One, Two, Three Little Countable Nouns

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Today we are going to have a grammar lessons. We are going to talk and learn about countable nouns.

The Foundation 

We can categorize nouns into two types:  countable and noncountable.  A countable noun is a common noun that can be counted.  The word friend is countable because you can count one friend, two friends, three friends, etc.

You can see that countable nouns have a singular form (e.g. friend) and a plural form (e.g. friends).

There are two types of countable plural nouns - regular and irregular.

The Grammar and Spelling Rules

  • To form the plural of most regular plural nouns, add ~s to the noun

  • If the noun ends in s, ch, sh, x, or z, form the plural by adding ~es to the noun.

  • If the noun ends in y, form the plural by 1) changing the y to i and 2) adding ~es.

  • Irregular plural countable nouns will follow their own grammar rules to form the plural form. There are some regular patterns but other nouns follow their own pattern. The most common examples of irregular plural nouns are as follows:

person > people;  woman> women;   man > men;  child > children  

Apply Our Rules to New Situations

I live in Boston, which has a population of 600,000 people. Many of Boston's residents were born in the United States.  We also have many immigrants.  Some of the more recent groups to have come are Asian Indians, Chinese, Vietnamese, Dominicans, Puerto Ricans, Cape Verdeans, and Brazilians.  English, Irish, and Italian people have been here for a while.  

If you are online and reading this passage, you will see the countable nouns in the paragraph above bolded.   Which of them are plural?  Which of the plural nouns are regular?  Which of the plural nouns are irregular?  Which of these follow patterns that are unusual to you?  

Proofreading and Error Correction  

Below is a sentence that one of my ESL students wrote about her experience with the many and varied immigrant groups here in Boston, but watch out, because there is an error in it:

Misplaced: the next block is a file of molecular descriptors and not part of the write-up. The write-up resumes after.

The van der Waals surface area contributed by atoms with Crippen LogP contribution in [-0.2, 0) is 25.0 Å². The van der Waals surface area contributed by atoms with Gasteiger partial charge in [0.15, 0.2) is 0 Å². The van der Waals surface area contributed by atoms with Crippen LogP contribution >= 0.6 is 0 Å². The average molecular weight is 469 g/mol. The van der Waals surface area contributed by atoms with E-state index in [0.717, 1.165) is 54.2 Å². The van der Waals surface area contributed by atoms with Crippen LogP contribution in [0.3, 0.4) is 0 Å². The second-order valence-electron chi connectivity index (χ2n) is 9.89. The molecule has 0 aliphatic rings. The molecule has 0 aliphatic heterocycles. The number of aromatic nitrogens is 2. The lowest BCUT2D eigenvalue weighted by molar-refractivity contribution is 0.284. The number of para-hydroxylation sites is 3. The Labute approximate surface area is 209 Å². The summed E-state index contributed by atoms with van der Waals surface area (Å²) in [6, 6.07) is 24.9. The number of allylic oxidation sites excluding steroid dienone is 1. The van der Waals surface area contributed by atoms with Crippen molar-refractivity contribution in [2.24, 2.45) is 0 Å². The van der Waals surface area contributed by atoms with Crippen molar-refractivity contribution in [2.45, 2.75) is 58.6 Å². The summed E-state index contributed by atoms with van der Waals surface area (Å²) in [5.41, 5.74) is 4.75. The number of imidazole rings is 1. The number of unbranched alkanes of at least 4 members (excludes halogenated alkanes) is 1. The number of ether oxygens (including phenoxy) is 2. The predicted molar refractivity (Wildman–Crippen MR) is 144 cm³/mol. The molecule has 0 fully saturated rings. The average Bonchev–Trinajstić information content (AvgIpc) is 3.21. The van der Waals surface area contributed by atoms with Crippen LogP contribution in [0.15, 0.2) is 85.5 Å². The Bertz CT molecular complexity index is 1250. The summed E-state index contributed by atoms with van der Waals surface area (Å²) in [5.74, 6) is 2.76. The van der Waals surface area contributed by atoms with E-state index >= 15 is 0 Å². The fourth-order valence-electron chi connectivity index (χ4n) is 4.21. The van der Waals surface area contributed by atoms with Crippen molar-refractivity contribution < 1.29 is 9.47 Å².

Many people from different country live in Boston.

It's your job to figure out what the error is and how to correct it.  You will also need to pay careful attention to the spelling.  Write your response in the box below. Write the whole sentence.  Then scroll down to see the correct sentence.

 

And the correct sentence is -

Many people from different countries live in Boston.

Our next activity is an audio one.  Listen to this short recording.  People are eating; what is each one eating?  The answer is at the bottom of this page. 

 

Homework

Our final activity for today is a visual one, so if you are listening on your iPod or other mp3
player, please go to our website and look at the picture of the fruits and vegetables below.

What do you see in each cubicle above?  Feel free to use a dictionary if necessary in order to determine the name of the vegetable or fruit, and to determine the plural form.  Write your answers on a piece of paper that is drawn four by four, like the table below:

 

Check your answers in HERE.

Now, from the ESL Help Desk, thanks for listening to us this week, and remember to email us your questions about English grammar. At the ESL Help Desk, your feedback is our feed.  

What do you hear? 
Somebody is eating an apple, and somebody else is eating chips.

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copyright 2007 Software for Students Music by Anthony Boris, copyright, All Rights Reserved  

Music Copyright, permission of Luca De Bernardi; Photo of Headphones Copyright Karl-Erik Bennion; Sounds courtesy of freesound.iua.upf.edu, FreqMan, Borah111, Creative Photograph of Vegetables, Courtesy of Carla Saliba, Copyright Carla Saliba.